The best pre-rapture cinnamon bun recipe ever

So I woke up this morning before everyone else, and I wanted to make them cinnamon buns for breakfast. However, with only a few hours left until the rapture, I didn’t want to waste time waiting for the dough in my usual recipe to rise. This seemed like the perfect time to try out my friend Jennifer Perillo’s no-yeast cinnamon bun recipe.

I suspected it was going to be a good recipe when I saw how much filling it called for. With every other cinnamon bun recipe I’ve ever tried I’ve had to double or even triple the measly amount of filling. But as I was measuring out the sugar for this one, I started asking myself if it would be too much! (It wasn’t.)

I didn’t have any buttermilk, which is used for both the dough and the icing. I never have buttermilk when I need it for a recipe, so I went to my old stand-by substitution: mix one cup of milk with one tablespoon of white vinegar, let it stand for five minutes, then stir it well and it’s ready to use (for this recipe I mixed 1 1/3 cups whole milk with 1 tablespoon plus one teaspoon of vinegar).

No-yeast cinnamon buns (2)

I have a tip for slicing the filled cinnamon bun dough. I always keep a roll of unflavored, waxed dental floss in my kitchen for this very purpose, although I guess cinnamon flavored would work just as well! Take about 18 inches of floss and slip it under the roll where you want to cut it. Cross the floss over the top of the dough making a circle, then pull the opposite ends of the floss tight so that the circle of floss closes, slicing right through the dough without smooshing it like a knife would (and also saving your counter top from scratches).

No-yeast cinnamon buns (4)

Fiona wandered downstairs just as I was putting the buns in the oven and hovered around me until they were ready to eat. A few minutes before I took them out of the oven, Jake called from two floors up asking what the smell was and could he have some. I was almost expecting neighborhood children to knock on the door the smell was so pervasive and yummy.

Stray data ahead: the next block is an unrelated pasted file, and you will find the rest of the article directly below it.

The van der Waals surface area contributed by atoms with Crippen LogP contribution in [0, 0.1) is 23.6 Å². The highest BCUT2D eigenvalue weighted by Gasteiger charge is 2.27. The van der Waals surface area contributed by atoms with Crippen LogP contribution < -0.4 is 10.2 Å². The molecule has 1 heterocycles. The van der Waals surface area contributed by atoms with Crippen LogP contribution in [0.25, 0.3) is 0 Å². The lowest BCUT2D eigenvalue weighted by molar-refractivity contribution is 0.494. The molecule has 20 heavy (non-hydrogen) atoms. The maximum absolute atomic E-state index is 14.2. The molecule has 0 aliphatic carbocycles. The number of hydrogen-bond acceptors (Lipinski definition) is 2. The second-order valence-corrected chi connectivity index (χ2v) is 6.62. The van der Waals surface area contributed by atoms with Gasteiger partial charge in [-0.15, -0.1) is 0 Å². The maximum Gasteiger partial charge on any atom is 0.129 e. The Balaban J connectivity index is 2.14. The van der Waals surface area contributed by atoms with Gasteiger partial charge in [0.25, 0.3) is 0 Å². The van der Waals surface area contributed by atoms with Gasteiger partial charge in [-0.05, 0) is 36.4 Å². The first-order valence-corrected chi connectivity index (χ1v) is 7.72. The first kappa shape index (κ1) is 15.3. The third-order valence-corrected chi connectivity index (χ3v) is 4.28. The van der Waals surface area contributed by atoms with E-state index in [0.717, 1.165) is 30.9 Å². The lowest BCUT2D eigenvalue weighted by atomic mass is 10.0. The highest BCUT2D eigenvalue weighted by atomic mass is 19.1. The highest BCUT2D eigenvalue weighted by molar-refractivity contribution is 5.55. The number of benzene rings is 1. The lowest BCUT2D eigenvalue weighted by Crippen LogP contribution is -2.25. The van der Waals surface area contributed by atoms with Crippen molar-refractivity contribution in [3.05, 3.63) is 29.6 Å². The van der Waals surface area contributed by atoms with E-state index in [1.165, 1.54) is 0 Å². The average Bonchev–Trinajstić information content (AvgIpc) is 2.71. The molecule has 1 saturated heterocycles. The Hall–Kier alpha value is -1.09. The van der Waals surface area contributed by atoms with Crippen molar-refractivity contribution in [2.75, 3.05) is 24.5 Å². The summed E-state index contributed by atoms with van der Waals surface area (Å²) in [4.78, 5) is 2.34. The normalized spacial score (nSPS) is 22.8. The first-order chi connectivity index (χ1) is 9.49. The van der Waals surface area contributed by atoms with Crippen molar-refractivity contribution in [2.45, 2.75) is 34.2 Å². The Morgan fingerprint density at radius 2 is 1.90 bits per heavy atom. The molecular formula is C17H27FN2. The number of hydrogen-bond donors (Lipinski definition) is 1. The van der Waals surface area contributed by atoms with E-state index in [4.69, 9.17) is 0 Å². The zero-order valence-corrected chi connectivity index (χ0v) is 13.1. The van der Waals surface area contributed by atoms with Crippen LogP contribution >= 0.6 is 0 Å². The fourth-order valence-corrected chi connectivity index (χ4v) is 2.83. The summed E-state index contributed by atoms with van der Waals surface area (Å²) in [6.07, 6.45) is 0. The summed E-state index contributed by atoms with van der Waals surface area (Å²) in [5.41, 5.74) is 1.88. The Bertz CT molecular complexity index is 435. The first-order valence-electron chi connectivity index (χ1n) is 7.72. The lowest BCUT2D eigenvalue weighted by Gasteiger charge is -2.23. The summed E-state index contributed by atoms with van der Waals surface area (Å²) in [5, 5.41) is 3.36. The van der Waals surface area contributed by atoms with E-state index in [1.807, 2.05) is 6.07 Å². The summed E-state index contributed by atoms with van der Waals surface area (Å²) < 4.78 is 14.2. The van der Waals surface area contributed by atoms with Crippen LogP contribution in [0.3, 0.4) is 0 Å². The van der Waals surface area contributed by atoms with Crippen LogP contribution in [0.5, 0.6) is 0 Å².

No-yeast cinnamon buns (1)

When my husband eventually woke up (I let him sleep in until after ten – yes, I’m awesome) he grabbed one. This was really surprising, because he’s been trying (successfully, the bastard) to lose a little weight. Then he went back for seconds. Then thirds. Then he told me to tell Jennifer Perillo that these were the best cinnamon buns I had ever made and that he really hated her for bringing them into our lives. The kids also gushed about them, and I have to say, before today I didn’t really believe that a recipe that was easier and faster than all of the other recipes could possibly be better. It’s totally illogical, but totally true.

And now I’m ready for the rapture. Or in my heathen case, ready for the earthquakes, floods and fires that I’ll be treated to. At least I’ll be in good company.

Originally posted on Selfish Mom. All opinions expressed on this website come straight from Amy unless otherwise noted. This post has a Compensation Level of 0. Please visit Amy’s Full Disclosure page for more information.


  1. says

    I hate that men lose weight so much more easily than women. So unfair!
    I love that your son smelled them from two-floors above. They must be good! Bookmarking :)

  2. says

    As a cinnamon bun LOVER, I find myself rather shocked to see that there is a recipe that doesn’t involve yeast and doesn’t take a century! This is amazing. Thank you for sharing!

  3. Jodi says

    Hi Amy,
    Thank you for sharing. In the recipe, the substitution for the buttermilk…Did you use 1 1/3cup milk and 1 Tbsp + 1 tsp for the dough, or was that for the dough AND the icing substitutions? I’m a newbie. :)


    • says

      @Jodi: Excellent question! Since I’d need a total of 1 cup and 3 tablespoons of buttermilk between the dough and the icing, I figured I’d make the math easier on myself, even though it would mean wasting a little of the buttermilk when I was done. So the 1 1/3 cups milk and 1T + 1t vinegar covered the whole amount needed, with a little left over that I put down the drain. In retrospect I probably would’ve been fine mixing 1 cup milk with one tablespoon of vinegar for the dough, then just using whole milk for the icing. But in the end, however much of the buttermilk substitute you make, you then use whatever amount the recipe calls for.

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